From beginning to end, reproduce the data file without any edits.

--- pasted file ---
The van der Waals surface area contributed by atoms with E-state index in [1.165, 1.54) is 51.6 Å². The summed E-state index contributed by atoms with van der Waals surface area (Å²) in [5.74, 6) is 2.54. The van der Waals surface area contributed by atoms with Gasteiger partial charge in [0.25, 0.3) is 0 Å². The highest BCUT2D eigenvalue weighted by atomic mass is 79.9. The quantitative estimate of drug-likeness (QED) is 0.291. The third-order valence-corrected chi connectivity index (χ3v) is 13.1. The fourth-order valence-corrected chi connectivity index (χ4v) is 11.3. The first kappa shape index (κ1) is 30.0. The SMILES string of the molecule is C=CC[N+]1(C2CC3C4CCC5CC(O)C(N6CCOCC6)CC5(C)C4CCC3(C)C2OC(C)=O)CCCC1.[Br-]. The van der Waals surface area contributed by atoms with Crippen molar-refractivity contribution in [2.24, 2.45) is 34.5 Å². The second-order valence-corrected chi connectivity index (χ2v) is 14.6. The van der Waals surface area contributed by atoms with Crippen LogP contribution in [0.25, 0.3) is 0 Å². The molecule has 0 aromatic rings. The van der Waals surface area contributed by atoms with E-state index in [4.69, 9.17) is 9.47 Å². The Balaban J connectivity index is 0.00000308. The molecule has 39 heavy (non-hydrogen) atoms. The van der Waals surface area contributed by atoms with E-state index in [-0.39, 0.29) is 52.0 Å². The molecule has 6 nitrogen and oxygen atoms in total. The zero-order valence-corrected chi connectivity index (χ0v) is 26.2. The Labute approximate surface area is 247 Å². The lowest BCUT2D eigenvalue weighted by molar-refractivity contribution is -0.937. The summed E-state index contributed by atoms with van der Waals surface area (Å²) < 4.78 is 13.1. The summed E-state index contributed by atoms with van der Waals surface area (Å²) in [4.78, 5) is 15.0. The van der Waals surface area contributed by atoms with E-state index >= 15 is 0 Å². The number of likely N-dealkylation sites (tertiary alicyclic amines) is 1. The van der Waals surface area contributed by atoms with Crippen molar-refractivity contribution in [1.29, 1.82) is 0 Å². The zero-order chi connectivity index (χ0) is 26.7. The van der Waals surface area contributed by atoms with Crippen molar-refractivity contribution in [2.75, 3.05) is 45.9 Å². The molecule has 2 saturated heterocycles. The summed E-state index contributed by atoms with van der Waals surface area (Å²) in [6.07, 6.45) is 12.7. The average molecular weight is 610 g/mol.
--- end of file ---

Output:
The van der Waals surface area contributed by atoms with E-state index in [1.165, 1.54) is 51.6 Å². The summed E-state index contributed by atoms with van der Waals surface area (Å²) in [5.74, 6) is 2.54. The van der Waals surface area contributed by atoms with Gasteiger partial charge in [0.25, 0.3) is 0 Å². The highest BCUT2D eigenvalue weighted by atomic mass is 79.9. The quantitative estimate of drug-likeness (QED) is 0.291. The third-order valence-corrected chi connectivity index (χ3v) is 13.1. The fourth-order valence-corrected chi connectivity index (χ4v) is 11.3. The first kappa shape index (κ1) is 30.0. The SMILES string of the molecule is C=CC[N+]1(C2CC3C4CCC5CC(O)C(N6CCOCC6)CC5(C)C4CCC3(C)C2OC(C)=O)CCCC1.[Br-]. The van der Waals surface area contributed by atoms with Crippen molar-refractivity contribution in [2.24, 2.45) is 34.5 Å². The second-order valence-corrected chi connectivity index (χ2v) is 14.6. The van der Waals surface area contributed by atoms with Crippen LogP contribution in [0.25, 0.3) is 0 Å². The molecule has 0 aromatic rings. The van der Waals surface area contributed by atoms with E-state index in [4.69, 9.17) is 9.47 Å². The Balaban J connectivity index is 0.00000308. The molecule has 39 heavy (non-hydrogen) atoms. The van der Waals surface area contributed by atoms with E-state index in [-0.39, 0.29) is 52.0 Å². The molecule has 6 nitrogen and oxygen atoms in total. The zero-order valence-corrected chi connectivity index (χ0v) is 26.2. The Labute approximate surface area is 247 Å². The lowest BCUT2D eigenvalue weighted by molar-refractivity contribution is -0.937. The summed E-state index contributed by atoms with van der Waals surface area (Å²) < 4.78 is 13.1. The summed E-state index contributed by atoms with van der Waals surface area (Å²) in [4.78, 5) is 15.0. The van der Waals surface area contributed by atoms with E-state index >= 15 is 0 Å². The number of likely N-dealkylation sites (tertiary alicyclic amines) is 1. The van der Waals surface area contributed by atoms with Crippen molar-refractivity contribution in [1.29, 1.82) is 0 Å². The zero-order chi connectivity index (χ0) is 26.7. The van der Waals surface area contributed by atoms with Crippen molar-refractivity contribution in [2.75, 3.05) is 45.9 Å². The molecule has 2 saturated heterocycles. The summed E-state index contributed by atoms with van der Waals surface area (Å²) in [6.07, 6.45) is 12.7. The average molecular weight is 610 g/mol.